A realith of life is that the sin of Adam has thrust the whole created order into depravity. At every hand there is evidence of the depraved state of the human condition. It is valid, as a Christian, to express and study the depravity of man. This is the third guideline. The point at which we overstep the mark is when we celebrate sin, or make sin appear to be attractive. As Christians we need to agree with the Apostle Paul that sin is exceeding sinful, and Christian involvement with it needs to be on that basis. Anything less is to crucify again the Lord of Glory. This is why Christians can never sanction pornography as Art -- it makes out lust, adultery, and all other perversions to be good. It is sin, and should not be in the repertoire of an Artist who calls himself a Christian.
The world often portrays the human condition, but offers no hope beyond it. A fourth guideline is the celebration of redemption and the hope beyond the fallenness of the created order. We can protray such hope in ways that are not necessarily religious, also. Stories of reconciliation, poems that conclude with a contrasting high point, music that resolves in a major and finished chord, all reflect this reality of redemption.
Having said all the above, the fifth guideline is the acknowledgement of the place for the Arts in Evangelism, the communication of the Gospel and the creating of an atmosphere that enhances -- not mediates -- worship. The making of idols is not permitted (mediation), but using an appropriate colour-scheme in the painting of a church building is essential (atmosphere enhancing). Drama, for instance, is a powerful tool in the presentation of Gospel truth. Those expressions of the Arts that clearly and directly outline the simple message of the Gospel need to find their ways into the classrooms of our Christian schools, and our Christian home schools.
A sixth guideline would be the celebration of covenant community. Relationships, in all their complexities, need to be explored in a Christian context (both thematically, and also structurally in the framework of a composition). The emphasis needs to be on a movement towards the agape that Jesus commmanded of His disciples; the love that would convince the world that the Father sent His Son. Covenant commmunity would also include worship, because the Bible clearly places worship in the context of covenant relationships. The prayers of husbands are not answered if they are out of relationship with their wives; being denied Christian fellowship by Church leaders, is to be handed over for the destruction of the flesh by Satan. The Arts, in a Christian context, need to explore and celebrate these expressions.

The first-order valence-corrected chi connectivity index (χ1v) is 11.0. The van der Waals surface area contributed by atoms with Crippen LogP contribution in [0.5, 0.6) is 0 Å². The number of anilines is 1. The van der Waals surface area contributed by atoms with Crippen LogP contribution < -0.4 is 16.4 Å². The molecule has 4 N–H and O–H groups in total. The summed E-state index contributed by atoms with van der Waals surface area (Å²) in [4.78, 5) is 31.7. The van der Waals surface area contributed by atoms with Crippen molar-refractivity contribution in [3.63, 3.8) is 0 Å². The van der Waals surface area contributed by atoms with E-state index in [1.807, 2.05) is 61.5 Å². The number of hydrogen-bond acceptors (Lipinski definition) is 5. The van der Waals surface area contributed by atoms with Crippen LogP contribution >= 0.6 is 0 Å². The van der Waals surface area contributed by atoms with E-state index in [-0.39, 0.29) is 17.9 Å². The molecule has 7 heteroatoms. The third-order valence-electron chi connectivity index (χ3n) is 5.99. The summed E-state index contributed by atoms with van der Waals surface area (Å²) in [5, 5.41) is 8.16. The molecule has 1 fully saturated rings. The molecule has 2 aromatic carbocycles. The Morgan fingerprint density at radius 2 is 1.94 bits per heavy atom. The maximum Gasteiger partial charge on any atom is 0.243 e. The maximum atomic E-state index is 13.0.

God has embellished His Self-revelation with symbolism. Symbols encaptualate vast sweeps of meaning. As we master God's symbols, and symbols of Christian and contemporary culture, we become more efficient in our inter-relational communication. A seventh guideline relates to the development of skills in symbolic communication. Christian schools, and home schools, need to show students how to read religious and cultural symbols in the Arts, and train them in the use of symbolism in their own expression of the Arts.
God created all thing in six literal days, and on the sevent day He rested. An eightth principle relates to the ability to step back and simply enjoy the Art created on the other six days. We need to train our students in the processes of Art appreciation, which will require skills in criticism, historic contextualism, and aesthetic appreciation. Christian Art may cross over into the sphere of Craft, and have a utilitarian purpose -- we can eat off beautifully crafted dinner plates and drink coffee out of beautifully crafted coffee mugs. Chrisitans need to be encouraged to fill their homes and offices with objects of Art. To do so will be a redemptive act -- an act that reflects the purpose for which Christ came.
These guidelines are not presented a an exhaustive discussion on the topic. Perhaps others could take these ideas further, and think through the issues relating to practically applying them in the classroom. Perhaps there are further guidelines that could be suggested. To some extent these guidelines may be incomplete, but I do hope they are useful.